Mr. William Cairns, afterwards Sir William, once stayed at the Osbourne Hotel, when Governor of Queensland and was very fond of driving out to the Pine River and Bald Hills. These roads were a little different from what they are today.
Cobb and Co’s coaches ran between Brisbane and Sandgate, meeting at the German station, and often you would see some of our professional men on the box of the afternoon coach going for a drive to the German Station, returning that evening. Mr. Slaughter, father of the postmaster, had a very comfortable waggonette he ran daily to Brisbane. George. W. Locke was the rector at the Church of England.
Houses at Sandgate had their own bathing boxes and the enclosure was railed in with saplings, which had continually to be repaired. The Sandgate Pier was built about 1884, but as there was not sufficient water at low tide, it was lengthened as at present. It was used by some small steamers plying by Woody Point and Sandgate.
After the railway was opened to Sandgate, the town advanced rapidly. The population was then a little over 1,000, and there were only about 150 ratepayers. Old Mr. Robert Kift was an alderman, and I have often heard him discussing municipal affairs with my father and others. Mr. E. B. Southerden was a prominent townsman and at one time mayor of the town. Other aldermen of Sandgate I remember were Messrs. Bott, Cooksley and Wakefield. I think Mr. Wakefield was afterwards member for Moreton.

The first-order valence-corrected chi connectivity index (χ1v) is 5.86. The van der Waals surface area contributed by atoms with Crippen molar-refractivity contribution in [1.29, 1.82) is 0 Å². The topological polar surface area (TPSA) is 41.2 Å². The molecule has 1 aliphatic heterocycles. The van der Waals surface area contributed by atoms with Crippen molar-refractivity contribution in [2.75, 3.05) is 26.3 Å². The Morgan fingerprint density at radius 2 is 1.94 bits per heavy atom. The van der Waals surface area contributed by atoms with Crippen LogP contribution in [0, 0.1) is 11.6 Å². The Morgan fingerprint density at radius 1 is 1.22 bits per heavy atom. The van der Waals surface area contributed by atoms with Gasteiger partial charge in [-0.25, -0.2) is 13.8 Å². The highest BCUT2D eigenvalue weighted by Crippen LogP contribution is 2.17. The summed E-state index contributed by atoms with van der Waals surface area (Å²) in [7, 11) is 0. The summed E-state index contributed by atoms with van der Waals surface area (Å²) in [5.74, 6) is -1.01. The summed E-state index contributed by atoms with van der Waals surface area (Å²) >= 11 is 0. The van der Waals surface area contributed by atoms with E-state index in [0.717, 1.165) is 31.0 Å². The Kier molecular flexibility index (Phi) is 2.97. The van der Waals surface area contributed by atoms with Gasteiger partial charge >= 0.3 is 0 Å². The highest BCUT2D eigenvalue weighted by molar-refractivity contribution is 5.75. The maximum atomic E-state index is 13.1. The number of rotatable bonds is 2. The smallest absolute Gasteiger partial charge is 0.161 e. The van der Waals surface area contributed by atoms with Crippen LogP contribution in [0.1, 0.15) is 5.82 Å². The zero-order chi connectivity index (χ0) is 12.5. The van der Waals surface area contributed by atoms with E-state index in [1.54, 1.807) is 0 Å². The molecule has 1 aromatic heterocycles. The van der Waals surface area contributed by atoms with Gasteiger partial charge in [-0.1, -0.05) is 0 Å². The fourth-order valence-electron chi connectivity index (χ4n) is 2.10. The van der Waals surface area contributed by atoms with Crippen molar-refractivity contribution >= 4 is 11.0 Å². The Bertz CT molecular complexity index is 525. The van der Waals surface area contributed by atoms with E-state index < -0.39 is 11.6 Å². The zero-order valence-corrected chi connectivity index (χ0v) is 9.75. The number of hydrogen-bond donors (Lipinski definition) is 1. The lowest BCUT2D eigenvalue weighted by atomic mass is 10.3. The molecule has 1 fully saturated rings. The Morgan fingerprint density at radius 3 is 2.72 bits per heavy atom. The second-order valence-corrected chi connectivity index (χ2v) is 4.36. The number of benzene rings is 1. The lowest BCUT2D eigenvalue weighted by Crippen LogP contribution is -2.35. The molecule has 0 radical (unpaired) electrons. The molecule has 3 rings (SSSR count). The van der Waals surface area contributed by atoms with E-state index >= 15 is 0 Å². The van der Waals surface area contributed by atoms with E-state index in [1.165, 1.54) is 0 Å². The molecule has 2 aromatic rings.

In later years, Mr. Robert J. Gray, Under Secretary of the Colonial Secretary’s Department, and later Commissioner for Railways, lived near Cabbage Tree Creek. Mr. Gray was an enthusiastic fisherman and many a night I spent with him rowing up the creek and drifting down with the tide. We made some good catches, but the mosquitoes were awful.
A builder, Mr. Young, near Cabbage Tree Creek, prepared a wonderful mixture called “Young’s Mineral Oil,” which we used for cuts and scratches.
Mr. Tom Persse, of the Lands Department, had a house next to Mr. Gray’s and resided there for years. Mr. George Wilkie Gray (Quinlan Gray and Co), also had a house near Saltwood. William Street, of white-ant fame, also lived in Sandgate, and was a builder and contractor. Dr. John Thompson built Clutha at Shorncliffe, the scene of many a happy gathering.
The public bathing places were not fenced in. Stakes directed the bathers from the rocks. I remember one Sunday when bathing in one of these between Saltwood and Morven, a well known licensed victualler, Mr. Peter Gaffney, had a seizure when in the water.
He just had time to reach one of the saplings when he collapsed. We carried him to the beach and got medical assistance, but he passed away. I was only a lad at the time, and never forgot the shock it gave us all.
Another well-known family I must not omit to mention was the Bests. One had a butcher’s shop and the other had a bus. John Best used to drive us to the train in later days, and was a genial sort. He had a brother Llewellyn, who also lived in Sandgate. Mr. W. Bebbington was the headmaster of the Sandgate School.
I remember an encampment held at Sandgate when all the troops camped on the reserve, now Moora Park. I was not in the Volunteers then, but was greatly interested in the artillery practice across the Nudgee Beach. There was no Cribb Island township or residences that I remember in those parts; now the seaside is dotted with habitations.
The lagoon was always an attraction at Sandgate, and is still kept as a reserve. I do hope it will never be filled in as has been suggested. It is the home of wild ducks, water fowl, and other birds, which always attract the tourist. Today, you see motor cars pull up and watch the wild fowls on the Lagoon.